fb Honors Program Honor Student | Saint Paul College MN
Skip to main content Sign In

Saint Paul College A Community & Technical College

Honors Program

group of students 1  
group of students 2  
group of students 3  

The Honors Program at Saint Paul College offers enhanced learning opportunities and activities to students who demonstrate academic excellence and a high level of interest and initiative.

Honors Program Eligibility

To be eligible to enroll in honors sections, students must show a demonstrated pattern of academic excellence through one of the following:

  • completion of at least 12 college-level credits with a Grade Point Average of 3.5 or higher
  • entering high school students with a Grade Point Average of 3.5 or higher
Benefits of Taking Honors Courses
  • Increased opportunities for intellectual challenge and growth
  • Opportunity to work with other highly motivated students in small classroom settings (honors sections have smaller class sizes).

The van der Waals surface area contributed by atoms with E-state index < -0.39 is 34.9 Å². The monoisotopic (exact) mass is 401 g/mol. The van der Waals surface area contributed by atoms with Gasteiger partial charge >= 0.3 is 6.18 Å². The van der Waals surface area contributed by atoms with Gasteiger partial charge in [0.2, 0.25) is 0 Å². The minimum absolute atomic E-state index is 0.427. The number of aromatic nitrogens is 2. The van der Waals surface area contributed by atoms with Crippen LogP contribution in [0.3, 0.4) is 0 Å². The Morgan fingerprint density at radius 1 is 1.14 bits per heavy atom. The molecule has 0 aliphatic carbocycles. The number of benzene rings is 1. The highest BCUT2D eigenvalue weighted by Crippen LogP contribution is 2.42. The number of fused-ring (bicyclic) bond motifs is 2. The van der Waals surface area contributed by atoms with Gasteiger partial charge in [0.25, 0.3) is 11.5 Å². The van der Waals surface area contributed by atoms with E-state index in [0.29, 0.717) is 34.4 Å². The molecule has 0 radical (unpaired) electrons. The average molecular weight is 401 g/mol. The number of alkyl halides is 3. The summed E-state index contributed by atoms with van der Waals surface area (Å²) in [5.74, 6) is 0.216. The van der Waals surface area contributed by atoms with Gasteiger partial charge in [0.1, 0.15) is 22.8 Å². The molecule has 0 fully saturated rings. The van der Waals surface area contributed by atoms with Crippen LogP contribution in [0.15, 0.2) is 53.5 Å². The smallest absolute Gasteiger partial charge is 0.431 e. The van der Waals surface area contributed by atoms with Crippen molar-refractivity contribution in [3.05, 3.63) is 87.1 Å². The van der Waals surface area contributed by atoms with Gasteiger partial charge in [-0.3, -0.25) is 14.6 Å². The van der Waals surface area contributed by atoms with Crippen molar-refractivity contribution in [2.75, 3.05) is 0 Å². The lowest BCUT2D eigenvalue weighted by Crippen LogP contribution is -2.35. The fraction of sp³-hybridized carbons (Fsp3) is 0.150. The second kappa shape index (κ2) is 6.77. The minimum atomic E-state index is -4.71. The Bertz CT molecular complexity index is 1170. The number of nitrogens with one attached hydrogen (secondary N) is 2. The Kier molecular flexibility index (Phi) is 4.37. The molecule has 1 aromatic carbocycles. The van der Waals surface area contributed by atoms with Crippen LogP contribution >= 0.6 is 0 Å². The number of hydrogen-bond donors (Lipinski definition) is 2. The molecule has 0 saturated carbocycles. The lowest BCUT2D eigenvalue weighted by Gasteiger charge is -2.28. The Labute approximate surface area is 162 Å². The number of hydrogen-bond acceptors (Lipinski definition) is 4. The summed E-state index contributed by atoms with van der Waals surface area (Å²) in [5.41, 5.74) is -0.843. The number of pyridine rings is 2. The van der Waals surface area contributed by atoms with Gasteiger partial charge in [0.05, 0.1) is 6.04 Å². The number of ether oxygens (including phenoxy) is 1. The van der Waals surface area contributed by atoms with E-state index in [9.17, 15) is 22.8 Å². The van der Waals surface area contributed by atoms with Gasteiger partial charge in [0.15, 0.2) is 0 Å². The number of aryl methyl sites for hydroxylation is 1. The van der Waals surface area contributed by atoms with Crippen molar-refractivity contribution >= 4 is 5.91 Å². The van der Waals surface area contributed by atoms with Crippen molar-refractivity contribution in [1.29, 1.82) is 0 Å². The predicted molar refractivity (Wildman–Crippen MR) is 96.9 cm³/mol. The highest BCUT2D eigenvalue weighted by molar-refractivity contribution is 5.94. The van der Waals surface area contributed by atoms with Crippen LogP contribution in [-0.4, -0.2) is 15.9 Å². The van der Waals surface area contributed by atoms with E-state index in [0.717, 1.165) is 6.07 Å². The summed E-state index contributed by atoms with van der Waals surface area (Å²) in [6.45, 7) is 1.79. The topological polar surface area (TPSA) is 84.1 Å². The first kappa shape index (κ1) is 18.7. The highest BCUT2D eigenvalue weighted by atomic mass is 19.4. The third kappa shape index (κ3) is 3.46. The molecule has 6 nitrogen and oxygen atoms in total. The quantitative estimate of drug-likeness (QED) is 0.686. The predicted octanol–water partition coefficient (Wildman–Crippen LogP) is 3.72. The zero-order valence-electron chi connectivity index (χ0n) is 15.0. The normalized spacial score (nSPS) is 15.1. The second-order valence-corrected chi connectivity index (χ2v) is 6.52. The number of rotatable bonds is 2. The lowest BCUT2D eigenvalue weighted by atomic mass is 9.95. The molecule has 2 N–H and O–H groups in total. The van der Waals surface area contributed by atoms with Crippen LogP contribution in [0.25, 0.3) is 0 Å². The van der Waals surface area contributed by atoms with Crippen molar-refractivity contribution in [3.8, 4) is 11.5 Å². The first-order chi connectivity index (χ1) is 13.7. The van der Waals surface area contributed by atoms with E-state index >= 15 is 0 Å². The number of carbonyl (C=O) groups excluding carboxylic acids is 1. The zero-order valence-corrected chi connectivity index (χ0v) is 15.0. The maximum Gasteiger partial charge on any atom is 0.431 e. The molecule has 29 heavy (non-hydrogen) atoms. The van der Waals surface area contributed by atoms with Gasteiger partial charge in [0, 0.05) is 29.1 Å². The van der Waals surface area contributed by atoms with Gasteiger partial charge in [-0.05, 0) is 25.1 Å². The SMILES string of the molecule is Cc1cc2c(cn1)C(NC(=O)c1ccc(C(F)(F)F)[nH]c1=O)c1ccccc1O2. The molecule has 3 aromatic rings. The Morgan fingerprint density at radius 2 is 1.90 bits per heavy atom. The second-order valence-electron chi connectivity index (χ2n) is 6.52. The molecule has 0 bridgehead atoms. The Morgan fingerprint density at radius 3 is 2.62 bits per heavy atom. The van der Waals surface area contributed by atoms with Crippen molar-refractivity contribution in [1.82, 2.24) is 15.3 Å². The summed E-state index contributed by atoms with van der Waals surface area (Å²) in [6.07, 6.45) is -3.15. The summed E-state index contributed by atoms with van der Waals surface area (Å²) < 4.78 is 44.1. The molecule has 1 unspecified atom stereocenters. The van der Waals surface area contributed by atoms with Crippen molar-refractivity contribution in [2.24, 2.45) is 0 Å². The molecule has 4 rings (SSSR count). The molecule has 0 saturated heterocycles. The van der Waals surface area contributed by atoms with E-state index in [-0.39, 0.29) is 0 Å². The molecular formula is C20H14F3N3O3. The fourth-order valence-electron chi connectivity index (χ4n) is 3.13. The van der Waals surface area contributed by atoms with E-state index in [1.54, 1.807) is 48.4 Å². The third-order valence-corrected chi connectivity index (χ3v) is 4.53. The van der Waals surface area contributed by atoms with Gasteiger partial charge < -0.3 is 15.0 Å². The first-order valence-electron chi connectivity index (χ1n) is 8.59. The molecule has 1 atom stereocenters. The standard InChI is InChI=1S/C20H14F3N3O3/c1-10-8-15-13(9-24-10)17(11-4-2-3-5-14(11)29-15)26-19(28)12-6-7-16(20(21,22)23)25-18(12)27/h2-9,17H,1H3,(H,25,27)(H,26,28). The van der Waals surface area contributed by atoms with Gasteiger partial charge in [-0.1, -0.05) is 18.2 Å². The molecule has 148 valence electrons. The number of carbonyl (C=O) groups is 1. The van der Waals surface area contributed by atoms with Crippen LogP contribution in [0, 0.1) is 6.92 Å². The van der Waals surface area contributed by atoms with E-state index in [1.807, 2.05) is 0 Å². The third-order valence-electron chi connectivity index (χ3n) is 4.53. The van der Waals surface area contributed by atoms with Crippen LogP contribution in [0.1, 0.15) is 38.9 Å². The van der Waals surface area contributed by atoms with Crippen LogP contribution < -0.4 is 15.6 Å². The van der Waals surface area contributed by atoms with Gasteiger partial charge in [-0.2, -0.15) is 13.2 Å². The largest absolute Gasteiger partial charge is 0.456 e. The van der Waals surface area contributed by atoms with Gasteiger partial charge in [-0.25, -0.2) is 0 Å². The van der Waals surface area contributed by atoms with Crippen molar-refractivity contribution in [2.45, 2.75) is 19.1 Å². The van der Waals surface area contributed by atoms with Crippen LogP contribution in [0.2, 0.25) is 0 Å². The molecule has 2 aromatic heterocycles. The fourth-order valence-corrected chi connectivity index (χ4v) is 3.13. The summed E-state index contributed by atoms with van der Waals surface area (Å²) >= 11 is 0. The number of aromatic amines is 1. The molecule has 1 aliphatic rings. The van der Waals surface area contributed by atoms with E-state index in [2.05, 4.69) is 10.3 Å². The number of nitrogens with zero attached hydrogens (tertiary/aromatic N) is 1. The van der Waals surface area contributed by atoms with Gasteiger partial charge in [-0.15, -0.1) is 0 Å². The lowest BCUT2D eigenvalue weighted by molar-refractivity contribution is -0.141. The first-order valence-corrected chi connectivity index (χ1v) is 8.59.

• Designation of “honors” after each honors section on college transcript indicates academic rigor to potential employers, transfer institutions, and/or scholarship committees
Honors Scholars at Saint Paul College

Students who complete 4 courses or 12 credits of honors coursework over their careers at Saint Paul College become Honors Scholars. The “Honors Scholar” designation is then added to the student’s Saint Paul College transcript to be noted by potential employers, transfer institutions, and/or scholarship committees. Honors Scholars also receive well-deserved recognition at our graduation ceremony.